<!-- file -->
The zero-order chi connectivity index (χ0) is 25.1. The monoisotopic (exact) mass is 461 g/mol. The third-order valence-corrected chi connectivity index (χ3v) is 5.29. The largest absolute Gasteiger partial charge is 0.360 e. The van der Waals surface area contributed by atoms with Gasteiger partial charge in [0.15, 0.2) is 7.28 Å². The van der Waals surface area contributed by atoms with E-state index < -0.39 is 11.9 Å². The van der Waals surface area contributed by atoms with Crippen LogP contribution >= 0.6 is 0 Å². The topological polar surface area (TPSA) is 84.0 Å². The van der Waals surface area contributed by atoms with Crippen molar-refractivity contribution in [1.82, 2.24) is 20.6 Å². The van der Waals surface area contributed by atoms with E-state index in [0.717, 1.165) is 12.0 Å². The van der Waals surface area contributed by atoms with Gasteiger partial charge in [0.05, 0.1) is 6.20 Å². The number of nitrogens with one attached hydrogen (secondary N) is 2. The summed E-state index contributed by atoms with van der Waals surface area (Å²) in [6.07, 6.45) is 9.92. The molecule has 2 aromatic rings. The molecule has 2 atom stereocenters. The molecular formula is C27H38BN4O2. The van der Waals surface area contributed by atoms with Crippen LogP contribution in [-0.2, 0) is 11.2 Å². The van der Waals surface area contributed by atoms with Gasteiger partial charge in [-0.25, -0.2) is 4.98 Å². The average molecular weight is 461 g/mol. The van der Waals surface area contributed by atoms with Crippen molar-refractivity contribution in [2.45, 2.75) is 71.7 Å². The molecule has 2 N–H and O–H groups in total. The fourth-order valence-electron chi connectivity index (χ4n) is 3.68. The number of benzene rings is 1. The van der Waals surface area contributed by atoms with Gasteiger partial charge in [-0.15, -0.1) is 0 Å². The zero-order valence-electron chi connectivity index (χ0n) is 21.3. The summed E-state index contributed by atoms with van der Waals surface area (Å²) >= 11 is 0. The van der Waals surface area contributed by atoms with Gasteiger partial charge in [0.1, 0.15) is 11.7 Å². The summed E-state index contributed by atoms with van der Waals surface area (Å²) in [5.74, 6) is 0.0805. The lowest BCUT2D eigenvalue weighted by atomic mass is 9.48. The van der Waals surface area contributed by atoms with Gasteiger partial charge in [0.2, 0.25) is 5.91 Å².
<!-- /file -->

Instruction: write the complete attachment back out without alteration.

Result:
The zero-order chi connectivity index (χ0) is 25.1. The monoisotopic (exact) mass is 461 g/mol. The third-order valence-corrected chi connectivity index (χ3v) is 5.29. The largest absolute Gasteiger partial charge is 0.360 e. The van der Waals surface area contributed by atoms with Gasteiger partial charge in [0.15, 0.2) is 7.28 Å². The van der Waals surface area contributed by atoms with E-state index < -0.39 is 11.9 Å². The van der Waals surface area contributed by atoms with Crippen LogP contribution >= 0.6 is 0 Å². The topological polar surface area (TPSA) is 84.0 Å². The van der Waals surface area contributed by atoms with Crippen molar-refractivity contribution in [1.82, 2.24) is 20.6 Å². The van der Waals surface area contributed by atoms with E-state index in [0.717, 1.165) is 12.0 Å². The van der Waals surface area contributed by atoms with Gasteiger partial charge in [0.05, 0.1) is 6.20 Å². The number of nitrogens with one attached hydrogen (secondary N) is 2. The summed E-state index contributed by atoms with van der Waals surface area (Å²) in [6.07, 6.45) is 9.92. The molecule has 2 aromatic rings. The molecule has 2 atom stereocenters. The molecular formula is C27H38BN4O2. The van der Waals surface area contributed by atoms with Crippen LogP contribution in [-0.2, 0) is 11.2 Å². The van der Waals surface area contributed by atoms with Gasteiger partial charge in [-0.25, -0.2) is 4.98 Å². The average molecular weight is 461 g/mol. The van der Waals surface area contributed by atoms with Crippen molar-refractivity contribution in [2.45, 2.75) is 71.7 Å². The molecule has 2 N–H and O–H groups in total. The fourth-order valence-electron chi connectivity index (χ4n) is 3.68. The number of benzene rings is 1. The van der Waals surface area contributed by atoms with Gasteiger partial charge in [-0.15, -0.1) is 0 Å². The zero-order valence-electron chi connectivity index (χ0n) is 21.3. The summed E-state index contributed by atoms with van der Waals surface area (Å²) >= 11 is 0. The van der Waals surface area contributed by atoms with Gasteiger partial charge in [0.1, 0.15) is 11.7 Å². The summed E-state index contributed by atoms with van der Waals surface area (Å²) in [5.74, 6) is 0.0805. The lowest BCUT2D eigenvalue weighted by atomic mass is 9.48. The van der Waals surface area contributed by atoms with Gasteiger partial charge in [0.2, 0.25) is 5.91 Å².